The Court further distinguished Hong Kong from international cases where same-sex marriage was upheld (including Canada, South Africa, USA and Bermuda) on the ground that said jurisdictions did not have a specific marriage protection clause like Article 37 of the BL or Article 19 of the HKBR (see paras 39-44).

The recent landmark decision in Leung Chun Kwong, where the Court of Final Appeal recognised that same-sex couples are entitled to financial spousal benefits concerning employment and taxation, was distinguished in MK on the grounds that the statutory definition of marriage in Hong Kong was never argued or considered upon (see para 55).

Finally, the Court recognised that whether same-sex couples should be able to enter into a same-sex marriage or legally recognised same-sex relationship (ie civil union) remains a sharply divided issue in Hong Kong society and suggested that a comprehensive review on the matter should be undertaken by the Government. Article 37 of BL is “protective, but not prohibitive” (see para 31), meaning that it is open to the legislature to recognize and provide for same-sex marriage.


By adopting a “strict legal approach” (see para 57), the High Court has affirmed that “one man and one woman” remains an essential element of valid marriage in Hong Kong. Hence, Hong Kong law as it currently stands does not permit same-sex marriage nor does it provide legal recognition for same-sex relationships. `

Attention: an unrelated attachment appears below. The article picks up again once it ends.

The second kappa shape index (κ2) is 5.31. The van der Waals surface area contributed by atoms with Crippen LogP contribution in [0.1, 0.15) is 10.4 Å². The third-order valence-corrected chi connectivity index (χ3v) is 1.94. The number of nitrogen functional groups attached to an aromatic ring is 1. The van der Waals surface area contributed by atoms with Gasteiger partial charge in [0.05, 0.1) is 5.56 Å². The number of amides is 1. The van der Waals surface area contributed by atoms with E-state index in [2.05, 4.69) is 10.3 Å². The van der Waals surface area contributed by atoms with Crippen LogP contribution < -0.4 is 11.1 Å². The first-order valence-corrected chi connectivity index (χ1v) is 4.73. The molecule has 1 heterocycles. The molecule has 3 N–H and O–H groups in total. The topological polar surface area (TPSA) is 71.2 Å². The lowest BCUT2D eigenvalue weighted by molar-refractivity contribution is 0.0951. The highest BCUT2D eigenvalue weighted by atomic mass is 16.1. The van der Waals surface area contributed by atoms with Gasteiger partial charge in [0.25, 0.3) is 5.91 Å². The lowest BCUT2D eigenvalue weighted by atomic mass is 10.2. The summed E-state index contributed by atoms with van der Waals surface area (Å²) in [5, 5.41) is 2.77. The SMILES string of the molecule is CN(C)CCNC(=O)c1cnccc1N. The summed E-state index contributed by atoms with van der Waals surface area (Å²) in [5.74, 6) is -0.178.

Of course, the statutory definition of marriage will likely be scrutinised further by way of appeal in the MK case or by subsequent judicial reviews. It also remains open for the Hong Kong Government to engage in a comprehensive review on the matter in the future. Marriage is “perhaps the most important and sensitive of human relationships” (Chief Constable of West Yorkshire v A [2005] 1 AC 51) and that such status “is not conferred only by a person upon himself, it has to be recognised by society” (Bellinger v Bellinger [2002] FAM 150) (see para 7). Therefore, changing the definition of marriage may still raise the question whether this is best done by the legislative branch instead of the judicial branch of the government. As the Court said, “For the court to declare that the Government is under a positive obligation to provide an alternative legal framework to same-sex couples would be very close to the court exercising legislative powers which are outside the proper province of judicial functions.”(para 47). 


Managing Partner,
Yu Sun Yau Mak & Lawyers

A Hong Kong qualified solicitor, law graduate from the University of London and post-graduate certificate in laws holder from the University of Hong Kong. He is presently a China-Appointed Attesting Officer. Mr. Yau used to be a coach of mediation course in Hong Kong Baptist University (2009) and coach of the mediation courses in Hong Kong Law Society (2009). He is the managing partner (2019) of Yu Sun Yau Mak & Lawyers, director and legal consultant of many commercial and non-profit organizations.

Trainee Solicitor,
Yu Sun Yau Mak & Lawyers

Matthew joined Yu Sun Yau Mak & Lawyers as a Trainee Solicitor in 2018 where he has been involved in providing legal services in various areas of law including family law, civil litigation and criminal matters. He received a Bachelor of Engineering from the Chinese University of Hong Kong (2013), a Bachelor of Laws from the University of York (2016) and his Post Graduate Certi cate in Laws (PCLL) from the University of Hong Kong (2018).

Barrister-at-law, Fraternity Chambers

Mr. Yau is quali ed as a Barrister-at-law in Hong Kong in March 2011. He has been a fellow of the Hong Kong Institute of Arbitrators since 2011. Mr. Yau is also serving as chairman of the Appeal Tribunal Panel (Buildings) since 1 December 2018.